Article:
We find ourselves in a period of the world’s history where one worldwide crisis seems to be replaced by the next immediately. From war to climate crisis, on to a pandemic with unprecedented range and consequences, and back to war again. A constantly challenged world community, whose consequential events are presented and conveyed by more or less trustworthy media outlets and public figures with personal agendas, makes it more difficult than ever for the individual to sort through wrong and right and form independent opinions.
In Contemporary Perspectives, Jiannan Wu has invited two of his Chinese artist colleagues, Jingyi Wang and Zhou Chen, who, like himself, explore contemporary issues relating to identity in the modern, globalized, and industrialized society.
In the exhibition, Jiannan Wu is presenting five new relief sculptures. The work “Feb. News” examines the authenticity and questionable neutrality of the unstoppable news feed we´re all witnessing right now. As an international artist living in both China and the United States Jiannan Wu is a firsthand witness as to how news media in both countries are using political, economic, and ideological beliefs as tools of propaganda to sway and influence the country’s citizens and at the same time spread fear and uncertainty that we mistakenly thought belonged to the past. The result of these mechanisms is that the same events are presented in vastly different ways by the media in the two countries, and the other country is more often than not portrayed in a negative light. The relief sculpture exemplifies how the effect of global events can be purposefully exaggerated, distorted, or ignored, and how these techniques are used to mislead a country’s inhabitants by only letting them see what the government or media wants them to see.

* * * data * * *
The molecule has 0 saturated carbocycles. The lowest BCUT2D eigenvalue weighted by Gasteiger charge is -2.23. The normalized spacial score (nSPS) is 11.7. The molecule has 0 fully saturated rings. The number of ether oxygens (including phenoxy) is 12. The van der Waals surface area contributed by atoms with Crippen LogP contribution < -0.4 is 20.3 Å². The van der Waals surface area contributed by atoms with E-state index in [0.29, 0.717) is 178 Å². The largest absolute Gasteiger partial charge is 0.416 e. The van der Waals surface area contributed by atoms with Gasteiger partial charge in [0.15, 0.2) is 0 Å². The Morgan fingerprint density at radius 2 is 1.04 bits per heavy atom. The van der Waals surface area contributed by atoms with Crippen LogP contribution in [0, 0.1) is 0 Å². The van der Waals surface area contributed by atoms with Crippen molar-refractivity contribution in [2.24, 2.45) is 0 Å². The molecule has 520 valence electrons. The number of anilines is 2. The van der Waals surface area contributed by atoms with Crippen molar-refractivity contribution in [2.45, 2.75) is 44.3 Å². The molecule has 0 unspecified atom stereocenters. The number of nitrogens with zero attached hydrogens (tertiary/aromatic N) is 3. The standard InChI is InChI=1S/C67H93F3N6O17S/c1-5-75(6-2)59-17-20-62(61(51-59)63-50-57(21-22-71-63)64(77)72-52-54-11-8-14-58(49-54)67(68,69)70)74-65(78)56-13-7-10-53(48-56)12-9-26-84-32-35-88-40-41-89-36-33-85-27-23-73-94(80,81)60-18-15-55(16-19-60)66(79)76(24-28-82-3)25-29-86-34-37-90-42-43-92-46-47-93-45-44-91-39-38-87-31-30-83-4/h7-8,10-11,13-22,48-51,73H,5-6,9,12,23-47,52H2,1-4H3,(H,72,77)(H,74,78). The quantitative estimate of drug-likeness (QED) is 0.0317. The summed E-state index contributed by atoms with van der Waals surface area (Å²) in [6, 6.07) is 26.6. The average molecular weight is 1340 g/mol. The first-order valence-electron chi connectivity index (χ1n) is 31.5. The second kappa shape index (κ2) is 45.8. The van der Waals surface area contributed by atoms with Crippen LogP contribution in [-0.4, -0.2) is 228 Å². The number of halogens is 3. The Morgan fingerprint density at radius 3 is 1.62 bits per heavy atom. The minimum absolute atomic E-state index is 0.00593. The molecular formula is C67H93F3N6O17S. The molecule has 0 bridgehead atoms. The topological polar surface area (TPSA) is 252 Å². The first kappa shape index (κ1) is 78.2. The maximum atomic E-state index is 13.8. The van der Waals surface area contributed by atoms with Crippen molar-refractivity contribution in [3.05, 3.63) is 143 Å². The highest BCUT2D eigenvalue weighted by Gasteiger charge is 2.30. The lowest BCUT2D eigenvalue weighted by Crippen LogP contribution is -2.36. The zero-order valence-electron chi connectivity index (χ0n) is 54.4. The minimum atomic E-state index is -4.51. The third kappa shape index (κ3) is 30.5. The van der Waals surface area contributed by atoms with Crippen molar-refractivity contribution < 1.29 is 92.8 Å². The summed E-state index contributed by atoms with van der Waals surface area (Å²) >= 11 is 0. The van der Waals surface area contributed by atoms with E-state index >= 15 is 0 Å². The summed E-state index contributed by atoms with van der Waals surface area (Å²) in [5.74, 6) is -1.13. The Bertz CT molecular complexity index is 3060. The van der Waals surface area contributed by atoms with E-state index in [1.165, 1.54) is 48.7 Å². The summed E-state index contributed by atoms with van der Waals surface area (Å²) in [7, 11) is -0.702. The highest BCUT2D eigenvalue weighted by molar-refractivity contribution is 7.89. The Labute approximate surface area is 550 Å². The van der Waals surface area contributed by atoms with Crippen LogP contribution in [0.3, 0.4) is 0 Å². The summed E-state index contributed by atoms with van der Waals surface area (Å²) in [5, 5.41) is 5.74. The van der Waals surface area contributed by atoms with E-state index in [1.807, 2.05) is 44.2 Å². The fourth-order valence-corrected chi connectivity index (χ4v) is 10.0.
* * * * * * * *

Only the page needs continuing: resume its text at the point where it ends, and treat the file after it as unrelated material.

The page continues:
There are also works in Jiannan Wu’s newest collection of relief sculptures that tell more intimate and personal stories. The sculpture “Adolescence” presents a story about family relations in Jiannan’s own formative years. Centrally in the relief Jiannan Wu has portrayed himself as an adolescent, on the left and right side are representations of his mother’s and father’s different heritages and family dynamics. The young artist in the center of the rectangular relief sculpture doesn’t belong to either side, which conveys an unmistakable sensation of loneliness and intimacy. Even though the relief sculpture tells a very specific and personal story, it still succeeds in conveying universal feelings of being caught in the middle of two radically different sides who are both trying to pull the individual in their direction which leaves the individual in a crisis of identity.
Just like Jiannan Wu, Jingyi Wang is a graduate of our long-time collaborative partners across the Atlantic, the New York Academy of Art. Inspired by her own observations and perceptions, Jingyi Wang’s paintings take focus on the relationship between culture and nature. Through colorful and playful portraits of anthropomorphic cacti, inhabiting dreamlike spaces, an inevitable duality between the sharp and the fragile, the serious and the light-hearted is revealed. These cacti-humans represent the biological and psychological aspects of life in a way that approaches the subtle and intimate intersubjectivity of humankind. With her paintings, Jingyi Wang wishes to create a connection between the human body and nature, which in return will offer the opportunity for dialogue and collaboration between the two.